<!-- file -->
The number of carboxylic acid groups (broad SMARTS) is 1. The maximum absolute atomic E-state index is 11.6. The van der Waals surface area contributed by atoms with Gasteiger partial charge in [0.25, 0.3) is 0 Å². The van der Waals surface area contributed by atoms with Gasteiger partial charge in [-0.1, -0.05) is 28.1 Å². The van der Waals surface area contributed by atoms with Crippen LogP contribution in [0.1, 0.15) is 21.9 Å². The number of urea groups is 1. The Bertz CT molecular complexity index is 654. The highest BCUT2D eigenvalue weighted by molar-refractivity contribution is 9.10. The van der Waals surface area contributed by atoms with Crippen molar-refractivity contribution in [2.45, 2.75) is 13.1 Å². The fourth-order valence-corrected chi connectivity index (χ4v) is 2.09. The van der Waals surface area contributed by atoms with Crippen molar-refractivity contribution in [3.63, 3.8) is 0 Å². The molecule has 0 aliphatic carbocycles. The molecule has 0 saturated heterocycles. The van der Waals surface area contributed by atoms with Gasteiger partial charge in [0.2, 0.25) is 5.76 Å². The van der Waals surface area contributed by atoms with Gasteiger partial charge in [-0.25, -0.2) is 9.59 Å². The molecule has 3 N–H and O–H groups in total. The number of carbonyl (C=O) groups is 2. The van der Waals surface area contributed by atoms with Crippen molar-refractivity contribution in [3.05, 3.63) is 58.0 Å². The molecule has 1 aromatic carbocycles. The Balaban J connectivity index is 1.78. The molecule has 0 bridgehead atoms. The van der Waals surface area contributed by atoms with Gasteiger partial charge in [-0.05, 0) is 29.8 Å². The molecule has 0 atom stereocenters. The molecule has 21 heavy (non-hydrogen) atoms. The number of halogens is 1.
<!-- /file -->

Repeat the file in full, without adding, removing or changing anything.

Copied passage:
The number of carboxylic acid groups (broad SMARTS) is 1. The maximum absolute atomic E-state index is 11.6. The van der Waals surface area contributed by atoms with Gasteiger partial charge in [0.25, 0.3) is 0 Å². The van der Waals surface area contributed by atoms with Gasteiger partial charge in [-0.1, -0.05) is 28.1 Å². The van der Waals surface area contributed by atoms with Crippen LogP contribution in [0.1, 0.15) is 21.9 Å². The number of urea groups is 1. The Bertz CT molecular complexity index is 654. The highest BCUT2D eigenvalue weighted by molar-refractivity contribution is 9.10. The van der Waals surface area contributed by atoms with Crippen molar-refractivity contribution in [2.45, 2.75) is 13.1 Å². The fourth-order valence-corrected chi connectivity index (χ4v) is 2.09. The van der Waals surface area contributed by atoms with Crippen molar-refractivity contribution in [3.63, 3.8) is 0 Å². The molecule has 0 aliphatic carbocycles. The molecule has 0 saturated heterocycles. The van der Waals surface area contributed by atoms with Gasteiger partial charge in [0.2, 0.25) is 5.76 Å². The van der Waals surface area contributed by atoms with Gasteiger partial charge in [-0.25, -0.2) is 9.59 Å². The molecule has 3 N–H and O–H groups in total. The number of carbonyl (C=O) groups is 2. The van der Waals surface area contributed by atoms with Crippen molar-refractivity contribution in [3.05, 3.63) is 58.0 Å². The molecule has 1 aromatic carbocycles. The Balaban J connectivity index is 1.78. The molecule has 0 bridgehead atoms. The van der Waals surface area contributed by atoms with Gasteiger partial charge in [-0.05, 0) is 29.8 Å². The molecule has 0 atom stereocenters. The molecule has 21 heavy (non-hydrogen) atoms. The number of halogens is 1.